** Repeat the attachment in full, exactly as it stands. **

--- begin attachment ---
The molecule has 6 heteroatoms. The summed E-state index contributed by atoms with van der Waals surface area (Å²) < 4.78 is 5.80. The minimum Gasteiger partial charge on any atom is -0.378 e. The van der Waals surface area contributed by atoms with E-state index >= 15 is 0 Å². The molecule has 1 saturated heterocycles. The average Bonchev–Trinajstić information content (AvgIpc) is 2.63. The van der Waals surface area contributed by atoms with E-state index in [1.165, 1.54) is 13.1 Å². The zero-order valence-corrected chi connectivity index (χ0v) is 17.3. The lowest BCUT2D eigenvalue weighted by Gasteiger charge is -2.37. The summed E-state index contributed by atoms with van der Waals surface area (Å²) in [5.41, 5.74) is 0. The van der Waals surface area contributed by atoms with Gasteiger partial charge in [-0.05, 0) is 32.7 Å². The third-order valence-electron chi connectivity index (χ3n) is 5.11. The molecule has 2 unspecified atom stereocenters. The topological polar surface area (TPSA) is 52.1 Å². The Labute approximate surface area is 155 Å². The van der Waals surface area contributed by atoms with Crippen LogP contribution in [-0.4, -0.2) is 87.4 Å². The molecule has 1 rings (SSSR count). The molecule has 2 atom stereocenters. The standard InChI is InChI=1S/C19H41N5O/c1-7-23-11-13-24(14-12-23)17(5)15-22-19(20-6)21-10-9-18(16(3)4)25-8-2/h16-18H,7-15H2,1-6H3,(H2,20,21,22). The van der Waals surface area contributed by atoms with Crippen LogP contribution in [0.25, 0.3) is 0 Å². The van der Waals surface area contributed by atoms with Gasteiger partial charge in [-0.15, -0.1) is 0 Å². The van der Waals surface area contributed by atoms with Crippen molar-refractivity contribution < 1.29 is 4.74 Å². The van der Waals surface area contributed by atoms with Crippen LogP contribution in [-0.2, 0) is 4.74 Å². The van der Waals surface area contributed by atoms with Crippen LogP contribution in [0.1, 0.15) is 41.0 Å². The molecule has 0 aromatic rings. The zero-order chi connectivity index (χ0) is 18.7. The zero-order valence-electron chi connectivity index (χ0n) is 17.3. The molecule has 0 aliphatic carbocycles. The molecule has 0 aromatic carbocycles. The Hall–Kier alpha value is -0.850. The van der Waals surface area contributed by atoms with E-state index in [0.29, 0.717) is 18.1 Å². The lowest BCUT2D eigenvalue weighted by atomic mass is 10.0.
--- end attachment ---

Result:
The molecule has 6 heteroatoms. The summed E-state index contributed by atoms with van der Waals surface area (Å²) < 4.78 is 5.80. The minimum Gasteiger partial charge on any atom is -0.378 e. The van der Waals surface area contributed by atoms with E-state index >= 15 is 0 Å². The molecule has 1 saturated heterocycles. The average Bonchev–Trinajstić information content (AvgIpc) is 2.63. The van der Waals surface area contributed by atoms with E-state index in [1.165, 1.54) is 13.1 Å². The zero-order valence-corrected chi connectivity index (χ0v) is 17.3. The lowest BCUT2D eigenvalue weighted by Gasteiger charge is -2.37. The summed E-state index contributed by atoms with van der Waals surface area (Å²) in [5.41, 5.74) is 0. The van der Waals surface area contributed by atoms with Gasteiger partial charge in [-0.05, 0) is 32.7 Å². The third-order valence-electron chi connectivity index (χ3n) is 5.11. The molecule has 2 unspecified atom stereocenters. The topological polar surface area (TPSA) is 52.1 Å². The Labute approximate surface area is 155 Å². The van der Waals surface area contributed by atoms with Crippen LogP contribution in [-0.4, -0.2) is 87.4 Å². The molecule has 1 rings (SSSR count). The molecule has 2 atom stereocenters. The standard InChI is InChI=1S/C19H41N5O/c1-7-23-11-13-24(14-12-23)17(5)15-22-19(20-6)21-10-9-18(16(3)4)25-8-2/h16-18H,7-15H2,1-6H3,(H2,20,21,22). The van der Waals surface area contributed by atoms with Crippen LogP contribution in [0.25, 0.3) is 0 Å². The van der Waals surface area contributed by atoms with Gasteiger partial charge in [-0.15, -0.1) is 0 Å². The van der Waals surface area contributed by atoms with Crippen molar-refractivity contribution < 1.29 is 4.74 Å². The van der Waals surface area contributed by atoms with Crippen LogP contribution in [-0.2, 0) is 4.74 Å². The van der Waals surface area contributed by atoms with Crippen LogP contribution in [0.1, 0.15) is 41.0 Å². The molecule has 0 aromatic rings. The zero-order chi connectivity index (χ0) is 18.7. The zero-order valence-electron chi connectivity index (χ0n) is 17.3. The molecule has 0 aliphatic carbocycles. The molecule has 0 aromatic carbocycles. The Hall–Kier alpha value is -0.850. The van der Waals surface area contributed by atoms with E-state index in [0.29, 0.717) is 18.1 Å². The lowest BCUT2D eigenvalue weighted by atomic mass is 10.0.